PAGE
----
“It’s just so messy,” she said, and I nodded through the phone, tears making paths down my face.
We’re talking about a bride. A wanton, wayward bride who keeps soiling up her wedding clothes and back-handing the face of her groom. We’re talking about a bride who wreaks havoc on the wedding guests and who is never satisfied with the direction of the aisle, the taste of the cake, the reception, and the feast.
We’re talking about the Church and we’re talking about us—because the Church is so grand and marvelous and becoming, and it is made up of messy, selfish, petulant us.
I’ve been covenanted at my church for a little more than two years now. Two years is nothing, a drop in the bucket, but when you have a shelf-life of two years, “a little more” can feel like an eternity. There’s nothing I love more than the Church and so there’s nothing I love more than us, the church local: the men who lead us, the ministries that serve us and fail us, the people who break and bless us. I love this mess. But you can’t be around mess for too long before you begin to carry a bit of the mess yourself.
It’s all fine, well, and good to have thoughts and theologies about how Church ought to be; it’s easy to point fingers at all the ways Church has failed us; it’s more common than not to leave when we feel the push of life against life, mess against mess, broken against broken. I know this because this is what I have done, more times than I know. I may not have left physically, but my heart unknit itself from the mess around me long before my body did.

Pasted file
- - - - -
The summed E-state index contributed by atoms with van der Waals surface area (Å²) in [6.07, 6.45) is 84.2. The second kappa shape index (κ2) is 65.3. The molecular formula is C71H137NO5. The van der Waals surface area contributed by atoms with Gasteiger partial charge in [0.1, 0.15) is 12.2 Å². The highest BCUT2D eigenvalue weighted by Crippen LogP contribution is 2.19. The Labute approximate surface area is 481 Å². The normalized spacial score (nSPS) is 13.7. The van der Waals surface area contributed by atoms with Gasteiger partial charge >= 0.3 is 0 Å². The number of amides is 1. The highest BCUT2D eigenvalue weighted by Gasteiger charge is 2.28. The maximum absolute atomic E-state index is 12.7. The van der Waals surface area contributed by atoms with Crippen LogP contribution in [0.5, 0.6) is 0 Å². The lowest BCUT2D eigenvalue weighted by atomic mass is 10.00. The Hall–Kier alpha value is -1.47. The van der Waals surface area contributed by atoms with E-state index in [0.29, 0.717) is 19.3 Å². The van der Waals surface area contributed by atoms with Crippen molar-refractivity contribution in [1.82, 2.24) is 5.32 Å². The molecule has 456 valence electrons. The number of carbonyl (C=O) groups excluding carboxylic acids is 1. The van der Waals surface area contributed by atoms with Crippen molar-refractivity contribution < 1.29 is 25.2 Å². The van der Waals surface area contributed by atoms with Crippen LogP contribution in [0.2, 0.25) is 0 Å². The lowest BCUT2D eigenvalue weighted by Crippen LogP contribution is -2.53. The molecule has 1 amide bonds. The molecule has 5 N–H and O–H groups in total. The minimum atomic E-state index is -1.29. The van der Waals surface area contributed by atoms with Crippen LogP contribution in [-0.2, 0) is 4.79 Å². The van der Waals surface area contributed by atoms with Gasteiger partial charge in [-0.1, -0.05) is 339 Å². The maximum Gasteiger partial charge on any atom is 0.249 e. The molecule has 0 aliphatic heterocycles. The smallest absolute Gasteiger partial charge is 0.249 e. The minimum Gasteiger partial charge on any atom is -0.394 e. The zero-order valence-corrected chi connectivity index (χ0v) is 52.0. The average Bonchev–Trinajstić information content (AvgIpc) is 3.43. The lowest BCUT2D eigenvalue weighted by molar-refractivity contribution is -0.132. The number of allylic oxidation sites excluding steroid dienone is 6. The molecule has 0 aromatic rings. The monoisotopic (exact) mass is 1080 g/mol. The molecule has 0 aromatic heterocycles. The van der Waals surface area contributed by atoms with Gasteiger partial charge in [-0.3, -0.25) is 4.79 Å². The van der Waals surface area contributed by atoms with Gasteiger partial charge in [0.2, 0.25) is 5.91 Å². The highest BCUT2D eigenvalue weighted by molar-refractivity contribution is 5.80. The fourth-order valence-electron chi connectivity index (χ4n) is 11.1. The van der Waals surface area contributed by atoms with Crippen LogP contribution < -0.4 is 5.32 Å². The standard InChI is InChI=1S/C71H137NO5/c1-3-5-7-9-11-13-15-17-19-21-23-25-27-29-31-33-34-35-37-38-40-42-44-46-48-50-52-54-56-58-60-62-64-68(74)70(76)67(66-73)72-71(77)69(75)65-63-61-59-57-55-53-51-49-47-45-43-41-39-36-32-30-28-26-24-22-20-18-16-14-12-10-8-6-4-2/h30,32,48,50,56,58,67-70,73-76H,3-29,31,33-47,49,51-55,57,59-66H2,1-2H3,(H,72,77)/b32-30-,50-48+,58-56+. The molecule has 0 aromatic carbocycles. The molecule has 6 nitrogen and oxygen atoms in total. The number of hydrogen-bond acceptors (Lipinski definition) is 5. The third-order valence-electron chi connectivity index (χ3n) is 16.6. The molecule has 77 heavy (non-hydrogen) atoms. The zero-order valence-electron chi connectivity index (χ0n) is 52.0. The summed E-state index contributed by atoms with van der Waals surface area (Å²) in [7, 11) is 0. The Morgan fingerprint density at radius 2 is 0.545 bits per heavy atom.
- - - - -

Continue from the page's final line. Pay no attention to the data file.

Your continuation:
I love the Church, but sometimes it is so very hard to love the church.
Because loving the church means mourning with those who mourn—the family who just found out their nine year old daughter has an inoperable tumor. Loving the church means standing in the hallway while a young girl grips your arm and confesses dark things that mirror your own heart. Loving the church means pressing close when you feel like pulling back, when you have been wronged and no one wants to right it for you. Loving the church means loving what Christ, the groom, loves, and He loves you and me and all of us soiled and broken.
I wake this morning, the sun streaming across my messy bed, and I feel the wrinkled mess deep in my soul. I feel the stains and the need to be washed in the water of the word. And I want to do it on my own, I do. I want to clean myself up, clean my brothers and sisters up, eradicate injustice and eliminate tumors.
But I cannot.
A groom sees past the irregularities and blemishes, he sees beauty beneath the strains and stretches of what life has done to his bride’s body, he sees what he has chosen to be his—and He has called it good from the very beginning. And there, with that in mind, He presents us blameless, spotless, stainless to Himself. He reconciles what is broken and messy, and brings us whole to the Father for the eternal wedding feast.
And only He can do it.
…Christ loved the church and gave himself up for her, that he might sanctify her, having cleansed her by the washing of water with the word, so that he might present the church to himself in splendor, without spot or wrinkle or any such thing, that she might be holy and without blemish.